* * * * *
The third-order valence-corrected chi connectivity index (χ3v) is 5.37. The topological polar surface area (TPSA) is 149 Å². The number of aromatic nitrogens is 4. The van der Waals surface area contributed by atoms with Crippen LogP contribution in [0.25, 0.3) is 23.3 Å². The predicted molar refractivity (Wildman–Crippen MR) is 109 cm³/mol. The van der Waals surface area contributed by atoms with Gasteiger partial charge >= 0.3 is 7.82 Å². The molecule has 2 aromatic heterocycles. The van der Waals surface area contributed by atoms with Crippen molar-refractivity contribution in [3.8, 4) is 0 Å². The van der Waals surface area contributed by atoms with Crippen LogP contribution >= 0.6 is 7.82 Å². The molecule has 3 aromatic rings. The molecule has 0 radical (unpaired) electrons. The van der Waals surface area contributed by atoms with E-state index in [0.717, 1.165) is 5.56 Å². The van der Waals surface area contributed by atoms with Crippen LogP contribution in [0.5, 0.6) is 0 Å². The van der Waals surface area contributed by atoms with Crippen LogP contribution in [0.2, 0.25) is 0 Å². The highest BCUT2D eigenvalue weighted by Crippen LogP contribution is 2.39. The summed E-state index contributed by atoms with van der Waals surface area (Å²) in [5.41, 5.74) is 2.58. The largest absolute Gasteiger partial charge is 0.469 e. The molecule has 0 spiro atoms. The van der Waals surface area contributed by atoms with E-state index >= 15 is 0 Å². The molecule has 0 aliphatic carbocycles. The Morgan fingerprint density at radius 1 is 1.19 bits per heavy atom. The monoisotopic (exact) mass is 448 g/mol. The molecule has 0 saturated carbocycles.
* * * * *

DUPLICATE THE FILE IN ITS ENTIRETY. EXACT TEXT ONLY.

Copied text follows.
The third-order valence-corrected chi connectivity index (χ3v) is 5.37. The topological polar surface area (TPSA) is 149 Å². The number of aromatic nitrogens is 4. The van der Waals surface area contributed by atoms with Crippen LogP contribution in [0.25, 0.3) is 23.3 Å². The predicted molar refractivity (Wildman–Crippen MR) is 109 cm³/mol. The van der Waals surface area contributed by atoms with Gasteiger partial charge >= 0.3 is 7.82 Å². The molecule has 2 aromatic heterocycles. The van der Waals surface area contributed by atoms with Crippen molar-refractivity contribution in [3.8, 4) is 0 Å². The van der Waals surface area contributed by atoms with Crippen LogP contribution >= 0.6 is 7.82 Å². The molecule has 3 aromatic rings. The molecule has 0 radical (unpaired) electrons. The van der Waals surface area contributed by atoms with E-state index in [0.717, 1.165) is 5.56 Å². The van der Waals surface area contributed by atoms with Crippen LogP contribution in [0.5, 0.6) is 0 Å². The van der Waals surface area contributed by atoms with Crippen LogP contribution in [0.2, 0.25) is 0 Å². The highest BCUT2D eigenvalue weighted by Crippen LogP contribution is 2.39. The summed E-state index contributed by atoms with van der Waals surface area (Å²) in [5.41, 5.74) is 2.58. The largest absolute Gasteiger partial charge is 0.469 e. The molecule has 0 spiro atoms. The van der Waals surface area contributed by atoms with E-state index >= 15 is 0 Å². The molecule has 0 aliphatic carbocycles. The Morgan fingerprint density at radius 1 is 1.19 bits per heavy atom. The monoisotopic (exact) mass is 448 g/mol. The molecule has 0 saturated carbocycles.